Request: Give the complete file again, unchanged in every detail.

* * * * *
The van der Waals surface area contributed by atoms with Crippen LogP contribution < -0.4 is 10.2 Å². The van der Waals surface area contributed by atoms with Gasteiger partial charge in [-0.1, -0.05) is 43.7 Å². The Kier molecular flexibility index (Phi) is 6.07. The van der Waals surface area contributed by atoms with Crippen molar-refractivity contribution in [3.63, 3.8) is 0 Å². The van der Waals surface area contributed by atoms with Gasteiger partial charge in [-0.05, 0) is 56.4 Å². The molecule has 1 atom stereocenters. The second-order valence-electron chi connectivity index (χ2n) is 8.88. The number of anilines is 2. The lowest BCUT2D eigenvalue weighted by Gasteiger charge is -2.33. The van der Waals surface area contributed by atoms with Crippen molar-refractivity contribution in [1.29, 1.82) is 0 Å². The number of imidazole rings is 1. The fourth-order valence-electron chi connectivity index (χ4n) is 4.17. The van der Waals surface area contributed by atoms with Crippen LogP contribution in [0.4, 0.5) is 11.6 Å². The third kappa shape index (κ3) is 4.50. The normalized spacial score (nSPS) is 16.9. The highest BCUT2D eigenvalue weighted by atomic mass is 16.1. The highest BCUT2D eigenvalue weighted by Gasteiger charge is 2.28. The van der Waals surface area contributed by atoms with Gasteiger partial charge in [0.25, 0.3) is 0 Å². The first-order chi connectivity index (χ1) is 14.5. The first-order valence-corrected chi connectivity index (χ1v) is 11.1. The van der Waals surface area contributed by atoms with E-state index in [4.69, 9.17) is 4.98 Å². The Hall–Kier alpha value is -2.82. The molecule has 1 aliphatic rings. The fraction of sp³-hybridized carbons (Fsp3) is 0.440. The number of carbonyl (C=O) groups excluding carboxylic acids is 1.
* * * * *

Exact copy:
The van der Waals surface area contributed by atoms with Crippen LogP contribution < -0.4 is 10.2 Å². The van der Waals surface area contributed by atoms with Gasteiger partial charge in [-0.1, -0.05) is 43.7 Å². The Kier molecular flexibility index (Phi) is 6.07. The van der Waals surface area contributed by atoms with Crippen molar-refractivity contribution in [3.63, 3.8) is 0 Å². The van der Waals surface area contributed by atoms with Gasteiger partial charge in [-0.05, 0) is 56.4 Å². The molecule has 1 atom stereocenters. The second-order valence-electron chi connectivity index (χ2n) is 8.88. The number of anilines is 2. The lowest BCUT2D eigenvalue weighted by Gasteiger charge is -2.33. The van der Waals surface area contributed by atoms with Crippen molar-refractivity contribution in [1.29, 1.82) is 0 Å². The number of imidazole rings is 1. The fourth-order valence-electron chi connectivity index (χ4n) is 4.17. The van der Waals surface area contributed by atoms with Crippen LogP contribution in [0.4, 0.5) is 11.6 Å². The third kappa shape index (κ3) is 4.50. The normalized spacial score (nSPS) is 16.9. The highest BCUT2D eigenvalue weighted by atomic mass is 16.1. The highest BCUT2D eigenvalue weighted by Gasteiger charge is 2.28. The van der Waals surface area contributed by atoms with Gasteiger partial charge in [0.25, 0.3) is 0 Å². The first-order chi connectivity index (χ1) is 14.5. The first-order valence-corrected chi connectivity index (χ1v) is 11.1. The van der Waals surface area contributed by atoms with E-state index in [4.69, 9.17) is 4.98 Å². The Hall–Kier alpha value is -2.82. The molecule has 1 aliphatic rings. The fraction of sp³-hybridized carbons (Fsp3) is 0.440. The number of carbonyl (C=O) groups excluding carboxylic acids is 1.